The development and validation of a murine model for studying the role of histamine receptors in acute and chronic itch
Bell, Jonathan Keith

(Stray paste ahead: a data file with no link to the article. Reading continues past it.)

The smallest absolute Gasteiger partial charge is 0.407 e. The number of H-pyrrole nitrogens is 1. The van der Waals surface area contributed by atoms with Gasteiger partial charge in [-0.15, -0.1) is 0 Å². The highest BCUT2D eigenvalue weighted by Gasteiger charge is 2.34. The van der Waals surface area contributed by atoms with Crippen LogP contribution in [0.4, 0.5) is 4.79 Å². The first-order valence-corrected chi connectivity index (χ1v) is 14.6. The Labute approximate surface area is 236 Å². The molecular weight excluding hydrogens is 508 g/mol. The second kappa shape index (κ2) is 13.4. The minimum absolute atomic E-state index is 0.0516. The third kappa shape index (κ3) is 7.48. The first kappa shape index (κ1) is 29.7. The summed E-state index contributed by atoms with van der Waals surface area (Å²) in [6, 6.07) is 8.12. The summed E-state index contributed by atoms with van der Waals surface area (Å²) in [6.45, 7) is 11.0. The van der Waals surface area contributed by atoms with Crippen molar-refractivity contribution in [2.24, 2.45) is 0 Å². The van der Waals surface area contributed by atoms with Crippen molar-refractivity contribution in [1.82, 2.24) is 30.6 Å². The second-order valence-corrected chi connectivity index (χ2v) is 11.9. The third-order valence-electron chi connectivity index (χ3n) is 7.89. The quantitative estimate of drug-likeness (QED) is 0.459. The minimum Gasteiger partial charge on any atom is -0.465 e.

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Itch (pruritus) is an unpleasant sensation of the skin, which evokes the desire to scratch. The condition commonly presents in clinical practice, as a symptom of systemic disease and various skin disorders, such as atopic dermatitis. Itch has tended to be closely associated with pain, and older evidence suggests that the sensations involve the same sensory nerves, firing at different frequencies. Partly because of this, and the subjective cognitive nature of the condition, itch has been relatively ignored as a research area and there is a general lack of effective animal models for studying itch. This has restricted detailed studies into putative mediators of itch and their mechanism(s) of action.The present studies were undertaken to develop and validate acute and chronic models of itch in mice, based on the combined use of behavioural tests in awake mice and in vivo electrophysiological recordings from itch afferents in anaesthetized animals. The hypothesis was that scratching behaviour can be evoked in mice using intradem1al injections of pruritogenic drugs and that this can be measured automatically and objectively to provide a reliable indicator of itch. A further hypothesis was that electrophysiological recordings made in vivo from murine cutaneous sensory nerves can be used to distinguish between pruritogens and algogens.The model of itch that was developed is based on injection of histamine into the back of the mouse neck to evoke scratching of the area by the hind paws. Histamine is a pruritogen in both humans and mice, although the lack of effectiveness of traditional H 1-receptor antihistamines in treating all clinical itch disorders suggests other mediators are also responsible for pruritus. The studies demonstrated that scratching in mice can be induced using histamine and other pruritogens (e.g. trypsin and 5-HT) in a reproducible dose dependent manner. Scratching was established as a response to itch-provoking agents, but not to painful stimuli. A novel mechanism of histamine evoked scratching involving H4 receptors was discovered. Chronic itching 111 response to topical application of dinitrochlorobenzene was also established. A robust automated method for the detection and measurement of scratching in mice was developed, which considerably enhances accuracy and reduces the time taken, in comparison with manual observation of scratching.In vivo electrophysiological recordings showed that pruritogens evoke a pattern of response in cutaneous nerves distinct in nature from that evoked by algogenic stimuli. However, nerves responded to both stimuli, suggesting that in mice, there are probably no independent 'pruritoceptors', unlike the situation in man. In summary, scratching in mice can be recorded automatically and used as a reproducible quantitative measure of itch. This model can be used for further studies on putative mediators of itch to establish their mechanism of action. Knowledge from such studies should provide understanding of the sensation of itch in man, and should facilitate the development of novel therapies specific for pruritus.